Explaining the Long-Term Value of Fog Computing

Cisco Systems has known for a long time that it's needed to move into new segments of IT because the internet plumbing business is eventually going to saturate the markets and start to wane.

So, in addition to the data center hardware equipment sector and a deeper dive into security products, the world's largest internet networking provider made the decision a few years ago to create its own niche: something it calls fog computing.

In January 2014, the networking giant introduced its fog computing vision, the idea of bringing cloud computing capabilities—from applications and data analytics to processing, networking and storage—to the edge of the network, closer to the rapidly growing number of user devices that are consuming cloud services and generating the increasingly massive amount of data.

Cisco also unveiled the company's IOx platform, designed to bring distributed computing to the network edge. It's all about creating a functional buffer between the cloud and on-premises IT, because the cloud isn't always available to everybody at all times and connectivity can be iffy, especially in far-away locations.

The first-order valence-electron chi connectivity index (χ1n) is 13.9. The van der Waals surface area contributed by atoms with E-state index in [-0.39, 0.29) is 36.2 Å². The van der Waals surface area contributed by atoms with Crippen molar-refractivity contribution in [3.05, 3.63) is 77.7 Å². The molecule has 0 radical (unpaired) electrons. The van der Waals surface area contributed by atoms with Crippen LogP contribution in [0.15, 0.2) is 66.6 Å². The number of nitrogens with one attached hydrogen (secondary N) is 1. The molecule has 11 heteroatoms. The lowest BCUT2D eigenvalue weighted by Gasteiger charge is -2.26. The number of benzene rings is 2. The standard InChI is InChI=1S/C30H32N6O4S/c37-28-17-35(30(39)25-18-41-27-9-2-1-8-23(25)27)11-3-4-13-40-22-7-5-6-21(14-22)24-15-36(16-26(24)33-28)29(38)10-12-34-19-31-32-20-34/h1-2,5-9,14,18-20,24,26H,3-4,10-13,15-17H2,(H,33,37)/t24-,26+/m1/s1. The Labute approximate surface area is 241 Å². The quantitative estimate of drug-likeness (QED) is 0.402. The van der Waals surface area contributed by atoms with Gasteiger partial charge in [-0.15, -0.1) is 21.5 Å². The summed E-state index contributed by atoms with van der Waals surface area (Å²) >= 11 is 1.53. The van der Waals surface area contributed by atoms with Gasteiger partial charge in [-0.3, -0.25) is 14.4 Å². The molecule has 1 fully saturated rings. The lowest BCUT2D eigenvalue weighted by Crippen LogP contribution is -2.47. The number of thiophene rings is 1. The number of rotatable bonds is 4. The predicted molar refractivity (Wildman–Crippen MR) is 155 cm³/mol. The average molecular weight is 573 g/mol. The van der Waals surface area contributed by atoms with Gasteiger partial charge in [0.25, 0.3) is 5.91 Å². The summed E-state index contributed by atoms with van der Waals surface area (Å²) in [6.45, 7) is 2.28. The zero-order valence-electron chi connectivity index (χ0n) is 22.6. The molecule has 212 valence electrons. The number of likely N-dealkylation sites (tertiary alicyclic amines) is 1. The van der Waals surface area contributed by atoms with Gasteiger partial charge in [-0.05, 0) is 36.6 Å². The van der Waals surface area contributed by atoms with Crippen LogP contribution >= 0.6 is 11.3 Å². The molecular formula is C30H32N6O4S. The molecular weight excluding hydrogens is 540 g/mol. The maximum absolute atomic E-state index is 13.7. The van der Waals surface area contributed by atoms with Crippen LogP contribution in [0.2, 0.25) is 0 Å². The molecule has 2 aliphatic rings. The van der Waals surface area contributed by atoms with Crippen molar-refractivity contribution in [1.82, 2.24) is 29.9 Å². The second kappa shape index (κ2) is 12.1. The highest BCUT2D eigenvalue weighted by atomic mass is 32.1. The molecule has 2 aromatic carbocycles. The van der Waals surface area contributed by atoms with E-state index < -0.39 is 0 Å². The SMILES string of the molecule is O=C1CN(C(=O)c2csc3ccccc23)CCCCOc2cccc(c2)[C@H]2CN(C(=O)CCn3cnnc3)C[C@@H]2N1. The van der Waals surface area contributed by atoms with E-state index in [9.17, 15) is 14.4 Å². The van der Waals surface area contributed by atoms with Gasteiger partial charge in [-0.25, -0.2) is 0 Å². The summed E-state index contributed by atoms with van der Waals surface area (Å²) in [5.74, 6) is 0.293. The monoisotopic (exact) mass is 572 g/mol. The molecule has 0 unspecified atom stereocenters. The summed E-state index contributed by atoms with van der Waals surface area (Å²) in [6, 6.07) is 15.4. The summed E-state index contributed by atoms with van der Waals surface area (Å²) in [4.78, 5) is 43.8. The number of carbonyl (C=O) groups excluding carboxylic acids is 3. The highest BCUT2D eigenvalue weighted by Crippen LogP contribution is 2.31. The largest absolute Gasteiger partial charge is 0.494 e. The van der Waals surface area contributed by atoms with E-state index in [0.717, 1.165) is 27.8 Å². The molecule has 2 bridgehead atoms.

This buffer is based on localized nodes that are now more powerful and storage-capacious than they were only a few years ago. It is the convergence of these new-gen servers, storage, network pipelines, devices and processors at the heart of everything that is enabling this important new layer of IT across the globe.

Turns out lots of other people and companies also agree with this idea. One thing led to another, and now there is an industry group, the 2-year-old OpenFog Consortium, which held its first-ever conference: the Fog World Congress, a modest-size gathering (about 400 attendees) Oct. 30 and 31 at the Marriott in Santa Clara, Calif.

To obtain a brief but high-level explanation of this new corner of techdom, eWEEK on Oct. 30 interviewed Dr. Tao Zhang, a distinguished engineering fellow at Cisco Systems and co-founder and board member of the OpenFog Consortium.

eWEEK will publish a more specific definition and "deeper dive" look at the growing trend of fog computing shortly. In the meantime, view this video.